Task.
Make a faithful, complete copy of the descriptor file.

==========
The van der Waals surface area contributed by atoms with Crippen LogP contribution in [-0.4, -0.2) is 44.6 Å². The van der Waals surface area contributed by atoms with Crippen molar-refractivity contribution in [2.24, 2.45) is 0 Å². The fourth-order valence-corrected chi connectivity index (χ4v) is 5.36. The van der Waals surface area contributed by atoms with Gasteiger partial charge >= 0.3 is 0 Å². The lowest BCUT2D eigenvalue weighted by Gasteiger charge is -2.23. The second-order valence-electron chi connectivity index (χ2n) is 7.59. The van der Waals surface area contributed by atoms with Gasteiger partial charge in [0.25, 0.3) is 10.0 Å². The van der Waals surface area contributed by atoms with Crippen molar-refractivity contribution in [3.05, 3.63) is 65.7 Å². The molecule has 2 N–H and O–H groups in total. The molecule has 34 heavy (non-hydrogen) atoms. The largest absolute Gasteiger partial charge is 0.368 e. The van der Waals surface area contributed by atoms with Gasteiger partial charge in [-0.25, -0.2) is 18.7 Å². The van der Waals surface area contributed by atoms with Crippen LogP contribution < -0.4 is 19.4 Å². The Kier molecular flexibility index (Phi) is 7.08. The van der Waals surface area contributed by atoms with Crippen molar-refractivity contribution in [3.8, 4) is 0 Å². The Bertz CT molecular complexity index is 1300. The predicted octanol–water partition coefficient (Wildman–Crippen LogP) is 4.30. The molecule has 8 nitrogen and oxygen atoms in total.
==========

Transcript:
The van der Waals surface area contributed by atoms with Crippen LogP contribution in [-0.4, -0.2) is 44.6 Å². The van der Waals surface area contributed by atoms with Crippen molar-refractivity contribution in [2.24, 2.45) is 0 Å². The fourth-order valence-corrected chi connectivity index (χ4v) is 5.36. The van der Waals surface area contributed by atoms with Gasteiger partial charge >= 0.3 is 0 Å². The lowest BCUT2D eigenvalue weighted by Gasteiger charge is -2.23. The second-order valence-electron chi connectivity index (χ2n) is 7.59. The van der Waals surface area contributed by atoms with Gasteiger partial charge in [0.25, 0.3) is 10.0 Å². The van der Waals surface area contributed by atoms with Crippen molar-refractivity contribution in [3.05, 3.63) is 65.7 Å². The molecule has 2 N–H and O–H groups in total. The molecule has 34 heavy (non-hydrogen) atoms. The largest absolute Gasteiger partial charge is 0.368 e. The van der Waals surface area contributed by atoms with Gasteiger partial charge in [-0.25, -0.2) is 18.7 Å². The van der Waals surface area contributed by atoms with Crippen LogP contribution < -0.4 is 19.4 Å². The Kier molecular flexibility index (Phi) is 7.08. The van der Waals surface area contributed by atoms with Crippen molar-refractivity contribution in [3.8, 4) is 0 Å². The Bertz CT molecular complexity index is 1300. The predicted octanol–water partition coefficient (Wildman–Crippen LogP) is 4.30. The molecule has 8 nitrogen and oxygen atoms in total.